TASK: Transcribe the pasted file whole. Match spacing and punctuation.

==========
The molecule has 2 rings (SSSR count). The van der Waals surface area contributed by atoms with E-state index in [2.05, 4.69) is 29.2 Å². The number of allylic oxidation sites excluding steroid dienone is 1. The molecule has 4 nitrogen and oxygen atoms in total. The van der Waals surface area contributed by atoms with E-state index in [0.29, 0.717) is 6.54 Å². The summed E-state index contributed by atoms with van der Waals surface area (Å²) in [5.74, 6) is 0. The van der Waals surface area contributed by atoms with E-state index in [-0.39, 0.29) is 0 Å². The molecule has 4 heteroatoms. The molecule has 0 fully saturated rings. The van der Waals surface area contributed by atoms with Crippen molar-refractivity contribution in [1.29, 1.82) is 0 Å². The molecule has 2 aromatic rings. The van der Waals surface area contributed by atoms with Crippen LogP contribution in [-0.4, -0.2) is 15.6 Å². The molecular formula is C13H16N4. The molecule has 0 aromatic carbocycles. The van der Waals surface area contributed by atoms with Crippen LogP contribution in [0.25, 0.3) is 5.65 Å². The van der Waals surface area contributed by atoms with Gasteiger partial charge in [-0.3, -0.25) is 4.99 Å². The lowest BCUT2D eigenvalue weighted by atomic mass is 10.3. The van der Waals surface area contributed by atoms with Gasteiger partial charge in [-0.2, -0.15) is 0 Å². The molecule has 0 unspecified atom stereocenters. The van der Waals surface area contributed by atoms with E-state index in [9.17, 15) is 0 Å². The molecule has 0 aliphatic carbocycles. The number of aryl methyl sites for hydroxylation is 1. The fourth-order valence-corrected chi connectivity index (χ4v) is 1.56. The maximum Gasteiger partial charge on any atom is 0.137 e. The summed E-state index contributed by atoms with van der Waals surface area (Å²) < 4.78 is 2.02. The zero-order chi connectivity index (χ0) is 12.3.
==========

The molecule has 2 rings (SSSR count). The van der Waals surface area contributed by atoms with E-state index in [2.05, 4.69) is 29.2 Å². The number of allylic oxidation sites excluding steroid dienone is 1. The molecule has 4 nitrogen and oxygen atoms in total. The van der Waals surface area contributed by atoms with E-state index in [0.29, 0.717) is 6.54 Å². The summed E-state index contributed by atoms with van der Waals surface area (Å²) in [5.74, 6) is 0. The van der Waals surface area contributed by atoms with E-state index in [-0.39, 0.29) is 0 Å². The molecule has 4 heteroatoms. The molecule has 0 fully saturated rings. The van der Waals surface area contributed by atoms with Crippen molar-refractivity contribution in [1.29, 1.82) is 0 Å². The molecule has 2 aromatic rings. The van der Waals surface area contributed by atoms with Crippen LogP contribution in [-0.4, -0.2) is 15.6 Å². The molecular formula is C13H16N4. The molecule has 0 aromatic carbocycles. The van der Waals surface area contributed by atoms with Crippen LogP contribution in [0.25, 0.3) is 5.65 Å². The van der Waals surface area contributed by atoms with Gasteiger partial charge in [-0.3, -0.25) is 4.99 Å². The lowest BCUT2D eigenvalue weighted by atomic mass is 10.3. The van der Waals surface area contributed by atoms with Gasteiger partial charge in [-0.2, -0.15) is 0 Å². The molecule has 0 unspecified atom stereocenters. The van der Waals surface area contributed by atoms with E-state index in [9.17, 15) is 0 Å². The molecule has 0 aliphatic carbocycles. The number of aryl methyl sites for hydroxylation is 1. The fourth-order valence-corrected chi connectivity index (χ4v) is 1.56. The maximum Gasteiger partial charge on any atom is 0.137 e. The summed E-state index contributed by atoms with van der Waals surface area (Å²) < 4.78 is 2.02. The zero-order chi connectivity index (χ0) is 12.3.